The icing in the frustration is when you go to the customer care service of your bank where you are referred to, you join an endless queue waiting either for network to improve or the bank staff is the lazy type that has no regard to your predicament or confronted by very rude in-disciplined young girls with poor manners that originated from wretched homes with little or no training in courtesy and social etiquette.
Ours have remained a cash and carry economy driven by petty traders on hand-push carts, lock up stores and those who display their wares on the roadsides. This includes tomatoes and pepper sellers who do not even have access to mobile phones and banking is a dream luxury to them. Experience in our banking system discourages online transactions of any kind even with the convenience that is associated with cashless transactions. If you have ever experienced frustrations of transfers and transactional trade on the net, you will dismiss the cashless policy as a ploy to kill the business of the SMEs in their millions and collapse our economy completely. Putting weekly withdrawal limit for individuals at N500,000.00 will stifle the foundations of trading concerns in the major hub of the economy.
Re-designing and changing the color of the Naira is cosmetic by all standards and does not go far enough to address the basic problems confronting the economy and the value of the Naira against major trading currencies of the world; it is academic and elitist. An economy should be founded and driven by a sound policy of production with sustainable energy sources.
But here we are where common refrain in internet connectivity is, ‘no network’ please try again later. To sustain the tempo of business, you need continuous cash flow.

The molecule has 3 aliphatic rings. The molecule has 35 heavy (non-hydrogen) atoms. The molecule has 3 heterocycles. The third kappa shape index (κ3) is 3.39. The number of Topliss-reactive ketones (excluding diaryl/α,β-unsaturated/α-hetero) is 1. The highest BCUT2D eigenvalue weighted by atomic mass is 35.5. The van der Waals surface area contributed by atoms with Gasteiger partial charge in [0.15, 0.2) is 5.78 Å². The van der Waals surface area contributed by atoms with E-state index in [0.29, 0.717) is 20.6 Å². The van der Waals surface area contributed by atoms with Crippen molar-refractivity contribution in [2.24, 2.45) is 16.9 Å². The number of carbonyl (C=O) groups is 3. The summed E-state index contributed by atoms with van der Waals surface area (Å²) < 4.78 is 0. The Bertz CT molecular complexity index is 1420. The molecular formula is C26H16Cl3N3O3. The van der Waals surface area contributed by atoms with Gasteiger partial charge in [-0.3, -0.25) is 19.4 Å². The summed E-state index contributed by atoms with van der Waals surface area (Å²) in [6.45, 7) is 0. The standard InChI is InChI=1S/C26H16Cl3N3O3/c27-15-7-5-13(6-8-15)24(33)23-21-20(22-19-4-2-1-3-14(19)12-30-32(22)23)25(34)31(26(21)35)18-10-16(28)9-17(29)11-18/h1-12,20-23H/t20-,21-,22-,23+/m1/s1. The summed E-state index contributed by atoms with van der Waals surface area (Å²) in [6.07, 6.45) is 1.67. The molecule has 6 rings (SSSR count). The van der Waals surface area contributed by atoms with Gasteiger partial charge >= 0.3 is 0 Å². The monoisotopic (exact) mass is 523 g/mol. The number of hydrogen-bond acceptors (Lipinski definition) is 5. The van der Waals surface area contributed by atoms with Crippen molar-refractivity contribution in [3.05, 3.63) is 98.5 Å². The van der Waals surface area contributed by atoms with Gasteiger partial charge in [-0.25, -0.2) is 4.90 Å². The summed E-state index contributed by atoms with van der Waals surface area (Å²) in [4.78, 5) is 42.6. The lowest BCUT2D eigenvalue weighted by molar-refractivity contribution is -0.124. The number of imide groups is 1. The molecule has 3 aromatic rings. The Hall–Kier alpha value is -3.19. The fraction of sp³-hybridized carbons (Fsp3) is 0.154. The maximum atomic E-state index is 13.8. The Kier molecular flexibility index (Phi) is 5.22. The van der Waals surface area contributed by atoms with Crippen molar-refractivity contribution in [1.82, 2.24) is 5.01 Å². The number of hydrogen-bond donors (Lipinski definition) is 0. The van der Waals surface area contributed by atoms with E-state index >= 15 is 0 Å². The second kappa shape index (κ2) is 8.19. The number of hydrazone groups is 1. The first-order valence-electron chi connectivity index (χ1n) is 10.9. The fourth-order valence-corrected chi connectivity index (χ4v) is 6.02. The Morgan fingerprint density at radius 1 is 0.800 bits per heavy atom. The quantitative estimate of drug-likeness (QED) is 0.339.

We cannot lift anybody out of poverty with the current policy on transactional business in cashless economy which erects barriers and obstacles in business. The traders selling and buying grains, garri, yams, okpa, zobo and vegetables cannot use the POS. we are going to usher-in more hardship to general citizenry struggling to eke out a decent living.
Tracking terrorism financing, ransom payment and illicit money is not a cure all for the economy which probably is the strong point for the new policy. It may only impact on security which in the first place is being dealt with half heartedly. The cosmetic change, rebranding and repackaging of the currency should be the least of solutions to the free fall of the naira. Our major problem is that we have never had the opportunity of getting cerebral, innovative people and technocrats to help us drive our economy. We have always had pedantic scholars parroting western economic theories and models in our peculiar traditional economy. Government relies on borrowing and handout and handover our economy to the same neo-colonial administrators to dictate what area of the economy we should develop.
However, at the end of the day, monies borrowed and aids received fly into private pockets of corrupt officials and debt servicing. Without deviating from our focus, the government should take a second look at this current cashless policy prescription and it will be noble to reverse itself if the overall good will visit more hardship on the people and will not advance our economy and lift people out of poverty.
It is time to face the hard issues that will advance our country not cosmetic monetary policy of the color of the Naira and withdrawal limits. It has been a most traumatic year, but thank God we have almost made it alive, Viva!
Muhammad is a commentator on national issues